Salt Spring Lilies

Wendy Kwan

For me, one of the most joyous aspects of photography comes from a discovery so compelling that it demands deeper investigation. Such was the case on a late afternoon in April 2007, driving south towards Fulford Harbour on Salt Spring Island. A charming old wooden church sat on the right hand side of the road, surrounded by a field of naturalized white flowers. The clouds were high, the light was soft. All the right photographic temptations were certainly in place.

As I approached from the entry path to the church, I realized these flowers were not typical sunshine daisies! The entire field was full of tiny lilies, graceful and elegant. Within the chaos of the random sprawl, I could identify patterns and rhythms. From certain angles, I could even imagine rows of lilies, circular patterns, subtle textures crossing the field. The puzzle and challenge of how best to elevate the beauty of these subjects began.

In my attempt to accentuate the qualities of that amazing field of lilies, I used a number of techniques. These included double exposures and long exposures with deliberate gesture at the camera stage, and double negative printing and introduction of a textural source in the enlarger light path in the darkroom. The textural source is a result of experiments made several months ago utilizing art glass. This is the first time I have used this technique for final prints. Toners were adjusted for the desired effect. The result is the final 3 prints created for Summer Salon.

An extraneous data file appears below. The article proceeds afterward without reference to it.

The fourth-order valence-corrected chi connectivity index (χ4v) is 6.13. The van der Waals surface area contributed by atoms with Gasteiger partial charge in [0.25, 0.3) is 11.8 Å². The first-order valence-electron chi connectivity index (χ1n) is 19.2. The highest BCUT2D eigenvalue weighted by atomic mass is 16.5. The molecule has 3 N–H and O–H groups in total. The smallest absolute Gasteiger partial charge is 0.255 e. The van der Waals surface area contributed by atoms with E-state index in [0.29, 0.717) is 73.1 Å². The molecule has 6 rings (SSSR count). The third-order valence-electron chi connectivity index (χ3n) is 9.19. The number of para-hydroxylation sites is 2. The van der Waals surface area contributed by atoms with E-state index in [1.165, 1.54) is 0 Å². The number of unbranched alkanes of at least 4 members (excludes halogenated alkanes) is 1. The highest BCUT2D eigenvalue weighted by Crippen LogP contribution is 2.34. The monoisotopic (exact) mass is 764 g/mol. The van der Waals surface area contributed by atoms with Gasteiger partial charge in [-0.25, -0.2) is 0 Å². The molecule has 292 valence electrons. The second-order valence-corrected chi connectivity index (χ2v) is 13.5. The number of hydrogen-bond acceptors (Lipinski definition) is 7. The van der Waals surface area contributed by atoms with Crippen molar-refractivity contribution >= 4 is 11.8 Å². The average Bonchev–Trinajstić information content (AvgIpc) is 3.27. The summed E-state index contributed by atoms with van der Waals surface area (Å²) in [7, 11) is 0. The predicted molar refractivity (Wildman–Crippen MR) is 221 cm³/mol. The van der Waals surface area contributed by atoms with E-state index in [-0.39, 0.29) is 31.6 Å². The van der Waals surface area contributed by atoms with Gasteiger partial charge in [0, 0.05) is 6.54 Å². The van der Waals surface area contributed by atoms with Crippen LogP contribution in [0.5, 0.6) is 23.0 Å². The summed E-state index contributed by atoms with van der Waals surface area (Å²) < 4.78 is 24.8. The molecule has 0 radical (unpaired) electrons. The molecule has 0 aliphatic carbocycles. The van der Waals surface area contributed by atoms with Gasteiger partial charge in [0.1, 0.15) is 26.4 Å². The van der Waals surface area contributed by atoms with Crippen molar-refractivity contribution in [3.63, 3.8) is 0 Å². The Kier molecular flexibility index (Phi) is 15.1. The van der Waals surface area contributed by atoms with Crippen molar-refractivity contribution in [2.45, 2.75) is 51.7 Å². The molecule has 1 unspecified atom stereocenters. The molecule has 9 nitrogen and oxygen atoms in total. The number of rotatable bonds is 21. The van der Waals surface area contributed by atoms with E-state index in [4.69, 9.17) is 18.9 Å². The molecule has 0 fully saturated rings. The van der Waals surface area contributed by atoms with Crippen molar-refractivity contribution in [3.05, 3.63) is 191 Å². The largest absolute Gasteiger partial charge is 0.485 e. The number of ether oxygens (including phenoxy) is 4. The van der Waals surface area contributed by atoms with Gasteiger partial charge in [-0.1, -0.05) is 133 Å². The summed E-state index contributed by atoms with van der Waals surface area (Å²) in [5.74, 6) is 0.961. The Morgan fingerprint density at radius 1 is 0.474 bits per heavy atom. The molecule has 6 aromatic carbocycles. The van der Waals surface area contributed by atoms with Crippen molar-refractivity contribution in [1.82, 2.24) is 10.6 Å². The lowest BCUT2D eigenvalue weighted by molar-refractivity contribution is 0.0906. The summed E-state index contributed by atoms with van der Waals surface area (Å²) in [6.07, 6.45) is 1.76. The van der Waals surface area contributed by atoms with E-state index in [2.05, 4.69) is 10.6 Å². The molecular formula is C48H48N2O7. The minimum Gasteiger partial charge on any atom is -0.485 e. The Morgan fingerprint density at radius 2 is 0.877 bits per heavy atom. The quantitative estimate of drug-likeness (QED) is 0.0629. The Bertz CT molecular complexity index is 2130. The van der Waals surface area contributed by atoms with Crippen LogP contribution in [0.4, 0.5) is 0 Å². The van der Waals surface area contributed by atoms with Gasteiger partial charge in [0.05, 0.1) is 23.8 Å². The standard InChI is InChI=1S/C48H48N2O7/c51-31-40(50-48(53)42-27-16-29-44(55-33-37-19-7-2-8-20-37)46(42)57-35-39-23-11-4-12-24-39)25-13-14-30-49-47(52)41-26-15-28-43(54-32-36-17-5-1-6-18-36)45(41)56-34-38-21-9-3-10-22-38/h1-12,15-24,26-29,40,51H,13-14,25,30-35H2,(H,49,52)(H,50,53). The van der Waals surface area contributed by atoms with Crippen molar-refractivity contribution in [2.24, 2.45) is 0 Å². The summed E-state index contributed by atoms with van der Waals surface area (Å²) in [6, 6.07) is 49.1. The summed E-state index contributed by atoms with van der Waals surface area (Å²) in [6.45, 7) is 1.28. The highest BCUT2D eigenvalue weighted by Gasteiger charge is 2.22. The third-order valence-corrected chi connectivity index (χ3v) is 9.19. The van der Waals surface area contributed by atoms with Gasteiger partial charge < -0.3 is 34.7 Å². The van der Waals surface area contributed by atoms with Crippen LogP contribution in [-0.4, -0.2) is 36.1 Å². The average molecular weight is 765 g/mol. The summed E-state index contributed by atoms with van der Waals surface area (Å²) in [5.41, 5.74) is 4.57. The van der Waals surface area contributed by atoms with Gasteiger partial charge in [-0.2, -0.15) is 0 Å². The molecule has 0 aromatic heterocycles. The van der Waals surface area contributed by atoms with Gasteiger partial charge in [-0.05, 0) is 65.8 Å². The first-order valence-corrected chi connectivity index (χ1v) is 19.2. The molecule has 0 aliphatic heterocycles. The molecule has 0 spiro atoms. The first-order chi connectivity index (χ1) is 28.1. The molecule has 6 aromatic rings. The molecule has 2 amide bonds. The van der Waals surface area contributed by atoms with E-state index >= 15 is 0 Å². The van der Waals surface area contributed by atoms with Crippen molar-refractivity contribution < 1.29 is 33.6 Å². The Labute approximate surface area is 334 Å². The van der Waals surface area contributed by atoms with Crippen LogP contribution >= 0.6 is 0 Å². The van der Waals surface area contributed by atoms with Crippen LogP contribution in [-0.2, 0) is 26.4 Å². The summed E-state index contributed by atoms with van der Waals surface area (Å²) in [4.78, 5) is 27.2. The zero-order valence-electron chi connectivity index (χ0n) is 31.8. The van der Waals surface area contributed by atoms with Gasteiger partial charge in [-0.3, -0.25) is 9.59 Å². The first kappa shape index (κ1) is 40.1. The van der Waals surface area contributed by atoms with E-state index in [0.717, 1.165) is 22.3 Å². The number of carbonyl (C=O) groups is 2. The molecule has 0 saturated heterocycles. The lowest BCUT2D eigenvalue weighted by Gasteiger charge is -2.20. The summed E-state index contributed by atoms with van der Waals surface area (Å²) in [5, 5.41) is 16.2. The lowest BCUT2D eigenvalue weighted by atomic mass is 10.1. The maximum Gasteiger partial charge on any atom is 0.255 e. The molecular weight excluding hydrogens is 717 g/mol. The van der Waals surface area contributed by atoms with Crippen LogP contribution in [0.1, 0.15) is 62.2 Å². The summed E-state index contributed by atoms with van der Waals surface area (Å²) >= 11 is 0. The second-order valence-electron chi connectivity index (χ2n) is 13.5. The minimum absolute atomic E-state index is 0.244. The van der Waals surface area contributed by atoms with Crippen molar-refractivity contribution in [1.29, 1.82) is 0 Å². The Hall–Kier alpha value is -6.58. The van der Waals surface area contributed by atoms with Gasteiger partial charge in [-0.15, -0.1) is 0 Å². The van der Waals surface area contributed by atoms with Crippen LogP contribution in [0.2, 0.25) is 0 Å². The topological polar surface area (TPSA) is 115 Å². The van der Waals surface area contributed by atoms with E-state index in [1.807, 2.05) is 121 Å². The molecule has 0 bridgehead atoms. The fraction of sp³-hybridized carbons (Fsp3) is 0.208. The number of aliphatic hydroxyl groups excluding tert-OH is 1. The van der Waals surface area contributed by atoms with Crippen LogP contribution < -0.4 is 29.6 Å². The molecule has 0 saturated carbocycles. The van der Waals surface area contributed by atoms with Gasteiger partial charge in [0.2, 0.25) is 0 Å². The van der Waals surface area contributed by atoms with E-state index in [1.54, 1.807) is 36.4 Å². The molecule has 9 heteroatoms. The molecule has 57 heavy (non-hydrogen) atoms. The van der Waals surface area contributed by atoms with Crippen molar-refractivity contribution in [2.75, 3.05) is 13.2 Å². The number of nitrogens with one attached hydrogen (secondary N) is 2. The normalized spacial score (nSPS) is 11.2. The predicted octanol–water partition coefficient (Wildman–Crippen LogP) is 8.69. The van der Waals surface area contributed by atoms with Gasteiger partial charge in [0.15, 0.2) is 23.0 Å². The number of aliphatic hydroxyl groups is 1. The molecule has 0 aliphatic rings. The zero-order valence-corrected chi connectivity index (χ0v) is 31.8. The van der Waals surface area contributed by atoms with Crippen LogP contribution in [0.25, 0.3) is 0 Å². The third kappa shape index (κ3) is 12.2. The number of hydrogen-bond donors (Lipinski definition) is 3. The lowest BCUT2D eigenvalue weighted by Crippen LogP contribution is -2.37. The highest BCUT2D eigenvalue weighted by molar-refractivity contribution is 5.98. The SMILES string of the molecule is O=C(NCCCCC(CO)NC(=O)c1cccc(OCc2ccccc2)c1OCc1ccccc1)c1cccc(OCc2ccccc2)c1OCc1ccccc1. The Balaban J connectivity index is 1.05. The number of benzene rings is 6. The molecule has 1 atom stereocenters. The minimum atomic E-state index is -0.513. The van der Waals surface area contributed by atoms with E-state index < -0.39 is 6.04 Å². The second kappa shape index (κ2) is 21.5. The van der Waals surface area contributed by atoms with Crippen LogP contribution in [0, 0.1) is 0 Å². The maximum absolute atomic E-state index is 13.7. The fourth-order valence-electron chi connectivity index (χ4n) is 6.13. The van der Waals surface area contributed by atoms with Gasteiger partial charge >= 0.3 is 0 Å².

As my photographic journey evolves, I realize that not all work I produce belongs to an existing larger body of work. Lately I have been evolving what I call “small sets”. Works of a few to several photographs that mingle happily with one another, but do not necessarily relate directly to other “sets”. At least not today!  Salt Spring Lilies for now, is an example of such work.


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